Far fewer programmes were geared towards supporting cultures that develop innovation and social impact, partnership and cross-sector working, and systems thinking – facets of business that are vital for collaboration-built success in modern markets.
This mentality was behind the financial crisis of 2007/08, when UBS managers’ assumptions about their financial models’ ability to forecast risk led to $30bn being wiped off mortgage-backed securities in the space of two years.
“Ideas matter, and economists were all using the same ideas… they were sitting in the same mental silo,” Gillian states.
Time to break silos
In his book Silos, Politics And Turf Wars, management expert Patrick Lencioni says: “Silos rise up not because of what executives are doing purposefully but rather because of what they are failing to do: provide themselves and their employees with a compelling context for working together.”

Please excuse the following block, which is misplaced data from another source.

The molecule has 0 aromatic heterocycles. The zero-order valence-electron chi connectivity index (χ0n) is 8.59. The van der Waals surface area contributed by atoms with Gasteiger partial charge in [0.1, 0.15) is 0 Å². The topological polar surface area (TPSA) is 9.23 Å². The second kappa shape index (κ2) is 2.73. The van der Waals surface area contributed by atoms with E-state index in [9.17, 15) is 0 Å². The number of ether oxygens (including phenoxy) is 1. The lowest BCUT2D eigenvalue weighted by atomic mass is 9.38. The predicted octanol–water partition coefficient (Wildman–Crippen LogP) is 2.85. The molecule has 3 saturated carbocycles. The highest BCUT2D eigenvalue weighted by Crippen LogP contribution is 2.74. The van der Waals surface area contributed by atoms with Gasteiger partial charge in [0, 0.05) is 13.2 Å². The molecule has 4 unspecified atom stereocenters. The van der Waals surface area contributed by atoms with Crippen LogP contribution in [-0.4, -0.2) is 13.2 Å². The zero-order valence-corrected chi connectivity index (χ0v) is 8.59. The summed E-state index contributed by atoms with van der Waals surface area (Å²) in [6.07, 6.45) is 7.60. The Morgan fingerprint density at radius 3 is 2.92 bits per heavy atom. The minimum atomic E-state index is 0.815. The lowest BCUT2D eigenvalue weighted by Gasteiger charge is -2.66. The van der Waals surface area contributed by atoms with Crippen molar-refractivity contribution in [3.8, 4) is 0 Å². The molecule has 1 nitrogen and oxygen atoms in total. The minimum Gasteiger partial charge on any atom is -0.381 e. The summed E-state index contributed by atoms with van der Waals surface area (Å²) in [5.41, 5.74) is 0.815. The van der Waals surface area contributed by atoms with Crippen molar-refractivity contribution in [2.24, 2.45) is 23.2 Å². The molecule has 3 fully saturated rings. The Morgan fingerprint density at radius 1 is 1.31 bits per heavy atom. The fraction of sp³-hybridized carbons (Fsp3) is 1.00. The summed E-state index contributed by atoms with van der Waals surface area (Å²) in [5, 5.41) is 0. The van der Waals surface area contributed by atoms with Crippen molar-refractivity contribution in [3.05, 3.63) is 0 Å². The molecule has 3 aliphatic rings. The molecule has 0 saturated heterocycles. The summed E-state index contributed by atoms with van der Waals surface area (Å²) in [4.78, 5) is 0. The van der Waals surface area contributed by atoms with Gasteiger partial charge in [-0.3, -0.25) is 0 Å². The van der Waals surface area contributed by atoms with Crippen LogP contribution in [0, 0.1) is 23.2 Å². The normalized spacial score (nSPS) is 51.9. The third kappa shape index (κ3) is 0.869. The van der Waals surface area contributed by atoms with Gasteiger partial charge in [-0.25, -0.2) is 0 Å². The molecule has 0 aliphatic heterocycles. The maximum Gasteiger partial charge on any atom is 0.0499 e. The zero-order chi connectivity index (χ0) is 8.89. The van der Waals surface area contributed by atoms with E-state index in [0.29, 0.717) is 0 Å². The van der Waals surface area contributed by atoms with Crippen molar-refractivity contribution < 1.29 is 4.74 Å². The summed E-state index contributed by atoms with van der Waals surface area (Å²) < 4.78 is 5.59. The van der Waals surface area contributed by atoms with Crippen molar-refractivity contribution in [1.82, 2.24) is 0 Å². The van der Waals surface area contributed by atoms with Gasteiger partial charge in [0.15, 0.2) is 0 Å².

It is therefore incumbent upon business owners to create an environment that compels both bosses and employees to work together. Here are three ways to escape silos in your business:
1. Get the leadership team on board
If you want to break down silos in your business, your leadership team needs to lead the way. It needs to create a vision that trickles down to your managers and employees and encourages collaboration.
So start by making sure your leadership team buys into the change and ties this in with any long-term goals your company has.
By changing the mentality of the business and everyone within it, you will be able to empower people to work together for the benefit of the company. And by providing that level of trust across all employees, your business will reap the rewards.